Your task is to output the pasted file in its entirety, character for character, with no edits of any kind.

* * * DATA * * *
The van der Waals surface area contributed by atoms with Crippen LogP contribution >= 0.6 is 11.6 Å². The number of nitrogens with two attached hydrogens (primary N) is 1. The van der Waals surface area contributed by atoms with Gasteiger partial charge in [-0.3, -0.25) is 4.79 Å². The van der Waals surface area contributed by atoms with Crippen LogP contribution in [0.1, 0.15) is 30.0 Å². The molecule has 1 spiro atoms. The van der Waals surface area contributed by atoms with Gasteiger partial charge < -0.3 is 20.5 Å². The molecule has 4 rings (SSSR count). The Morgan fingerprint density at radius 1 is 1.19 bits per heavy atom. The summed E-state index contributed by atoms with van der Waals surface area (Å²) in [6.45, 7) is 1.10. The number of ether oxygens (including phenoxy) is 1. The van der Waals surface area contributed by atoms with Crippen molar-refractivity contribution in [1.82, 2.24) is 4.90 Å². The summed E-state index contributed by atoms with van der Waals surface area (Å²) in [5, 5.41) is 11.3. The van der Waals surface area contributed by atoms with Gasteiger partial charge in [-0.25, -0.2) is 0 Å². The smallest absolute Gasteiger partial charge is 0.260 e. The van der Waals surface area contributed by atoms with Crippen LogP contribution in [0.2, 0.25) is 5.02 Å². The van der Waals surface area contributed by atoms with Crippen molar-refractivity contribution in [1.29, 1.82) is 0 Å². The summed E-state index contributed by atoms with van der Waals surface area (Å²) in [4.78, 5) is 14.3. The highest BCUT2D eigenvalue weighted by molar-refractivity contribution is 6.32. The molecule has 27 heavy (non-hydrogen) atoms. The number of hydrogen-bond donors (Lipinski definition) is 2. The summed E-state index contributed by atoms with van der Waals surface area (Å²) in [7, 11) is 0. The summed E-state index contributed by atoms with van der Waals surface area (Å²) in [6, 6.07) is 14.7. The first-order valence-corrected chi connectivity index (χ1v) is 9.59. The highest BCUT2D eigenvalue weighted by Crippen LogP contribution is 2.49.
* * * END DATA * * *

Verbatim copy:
The van der Waals surface area contributed by atoms with Crippen LogP contribution >= 0.6 is 11.6 Å². The number of nitrogens with two attached hydrogens (primary N) is 1. The van der Waals surface area contributed by atoms with Gasteiger partial charge in [-0.3, -0.25) is 4.79 Å². The van der Waals surface area contributed by atoms with Crippen LogP contribution in [0.1, 0.15) is 30.0 Å². The molecule has 1 spiro atoms. The van der Waals surface area contributed by atoms with Gasteiger partial charge < -0.3 is 20.5 Å². The molecule has 4 rings (SSSR count). The Morgan fingerprint density at radius 1 is 1.19 bits per heavy atom. The summed E-state index contributed by atoms with van der Waals surface area (Å²) in [6.45, 7) is 1.10. The number of ether oxygens (including phenoxy) is 1. The van der Waals surface area contributed by atoms with Crippen molar-refractivity contribution in [1.82, 2.24) is 4.90 Å². The summed E-state index contributed by atoms with van der Waals surface area (Å²) in [5, 5.41) is 11.3. The van der Waals surface area contributed by atoms with Gasteiger partial charge in [-0.25, -0.2) is 0 Å². The smallest absolute Gasteiger partial charge is 0.260 e. The van der Waals surface area contributed by atoms with Crippen LogP contribution in [0.2, 0.25) is 5.02 Å². The van der Waals surface area contributed by atoms with Crippen molar-refractivity contribution in [1.29, 1.82) is 0 Å². The summed E-state index contributed by atoms with van der Waals surface area (Å²) in [4.78, 5) is 14.3. The highest BCUT2D eigenvalue weighted by molar-refractivity contribution is 6.32. The molecule has 27 heavy (non-hydrogen) atoms. The number of hydrogen-bond donors (Lipinski definition) is 2. The summed E-state index contributed by atoms with van der Waals surface area (Å²) in [7, 11) is 0. The summed E-state index contributed by atoms with van der Waals surface area (Å²) in [6, 6.07) is 14.7. The first-order valence-corrected chi connectivity index (χ1v) is 9.59. The highest BCUT2D eigenvalue weighted by Crippen LogP contribution is 2.49.